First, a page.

Current systems are pretty much full proof. They come with jets that meter the correct amount of fuel and fog and solenoids that will shut down if pressures aren't enough. I wouldn't worry much about blowing the motor, then again I wouldn't go putting in a 300 shot and expect my bottom end to hold together unless I strengthen it. Any car should be safe up to a 150 squeeze.
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Old 08-08-2008, 07:22 PM   #9
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Mr. Cutter, that settles it. You have no excuses.

We want to see a juiced boxster ASAP and it should be your car!

(See how easily I appointed you instead of me?)
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Old 08-08-2008, 10:12 PM   #10
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Spraying a car that is used reguarly just does not sound like a good idea. I have heard some horror stories about using nitrous (one involves the crank coming out of the block).

What I do know about nitrous is that it adds oxygen to the fuel/air (for those that know chem N02) mixture which creates a more intense explosion plus the release of the bonds from the no2 mixture. This in turn creates power (which we all love). But it effects the parts of the engine. I assume its like putting a turbo in that adds the same amount of power. The seals get worn, the bottom end gets tested and the engine gets worn out because when it comes down to it the engine isn't meant to take much more power than what it puts out.

I think asking, "what happens to the engine when you spray it," is like asking the same question for turbos/super chargers. The engine isn't meant to put out 50% more power than it does normally. If it was, it would probably put it out stock.

As much as I would love to see someone spray their car, I would cringe just as much. If you want more power just get a turbo. Its more expensive, but I would argue that its not as bad and you don't have to refill a tank. Or if you have the $$ just get a bigger motor.

I personally have no need for more power. I raced an m3 today on the highway and I kept up with him from 65 to 130 (neck and neck). Granted he would dust me from a stand still, but I could have bought an m3 instead if I cared that much about traffic light racing....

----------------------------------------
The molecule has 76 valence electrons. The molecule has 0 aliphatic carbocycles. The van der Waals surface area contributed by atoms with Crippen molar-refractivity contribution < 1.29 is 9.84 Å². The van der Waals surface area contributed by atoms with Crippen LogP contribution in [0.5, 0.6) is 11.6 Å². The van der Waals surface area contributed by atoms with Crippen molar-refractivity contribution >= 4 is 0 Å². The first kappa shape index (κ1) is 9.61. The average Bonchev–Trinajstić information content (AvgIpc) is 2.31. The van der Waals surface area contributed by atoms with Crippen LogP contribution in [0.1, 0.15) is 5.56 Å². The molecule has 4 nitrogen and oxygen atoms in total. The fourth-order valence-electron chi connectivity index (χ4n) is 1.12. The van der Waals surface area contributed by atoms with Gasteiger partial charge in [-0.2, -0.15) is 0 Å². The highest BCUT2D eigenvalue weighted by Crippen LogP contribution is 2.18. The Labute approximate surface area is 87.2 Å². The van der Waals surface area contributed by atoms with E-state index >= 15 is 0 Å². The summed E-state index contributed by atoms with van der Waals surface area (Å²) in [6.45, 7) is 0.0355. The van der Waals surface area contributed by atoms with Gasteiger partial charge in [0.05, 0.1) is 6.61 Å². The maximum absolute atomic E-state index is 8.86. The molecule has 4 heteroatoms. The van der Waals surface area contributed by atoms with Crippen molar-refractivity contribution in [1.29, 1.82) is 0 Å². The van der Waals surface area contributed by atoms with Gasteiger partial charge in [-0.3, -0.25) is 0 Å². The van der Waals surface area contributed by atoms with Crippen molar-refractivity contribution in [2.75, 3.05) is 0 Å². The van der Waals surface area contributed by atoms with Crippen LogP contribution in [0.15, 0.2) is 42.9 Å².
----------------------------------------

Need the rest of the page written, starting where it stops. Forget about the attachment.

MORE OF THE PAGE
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Old 08-08-2008, 11:04 PM   #11
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What picture....
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Old 08-09-2008, 04:49 AM   #12
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if it's done properly, it's pretty safe. probably more so than turbo or supercharge boost since the charge is cooled & has a cooling effect on the motor. it's important that it's done right for two reasons: first, not enough fuel = lean mix = detonation = bad. you have to add larger or extra injectors. usually an extra injector is wired in just aft of the throttle that just dumps fuel when the bottle's on.

the other thing to be wary of are the cylinder pressures. we already run 11:1 compression. this is why if we turbo/supercharge our cars, we can only ad a LITTLE boost. if the cylinder pressures get too high, things start to break. a properly engineered system would be fine in any car.
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Old 08-09-2008, 04:56 AM   #13
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NOS on the Boxster would be a lot more than $500. For around $500, most of the kits are plate or fogger systems to be used with wet intake manifolds (ie, carburetors). This is what you see on Chevys and Fords. It's a plate sandwiched between the carb and the intake. It's plumbed with the nitrous and fuel, which usually has it's own dedicated fuel pump. During combustion, things get hot enough to release the extra O2 molecules from the nitrous. The extra fuel helps to slow the burn and cool things down. Without the extra fuel, things get lean and temperatures skyrocket. The problem with the Boxster (and most modern cars) is that we've got fuel injection with a dry manifold. You can't just put a plate in after the throttle body. To add nitrous, you would have to put nitrous injectors and solenoids in each intake runner as close to the fuel injectors as possible. Then, you would need to either enlarge each of the injectors to flow enough fuel to get the correct ratio with the nitrous (likely resulting in a very rich condition when the nitrous is not flowing), or you would need to add another set of dedicated fuel injectors to work with the nitrous, which would make for some very crowded intake runners. Along with the injectors, you would probably need to plumb a dedicated fuel line and add a fuel pump. The stock system would not be able to handle the added load. To top things off, you would need to reprogram the ECU to, at the very least, retard timing during the nitrous application. Whew!!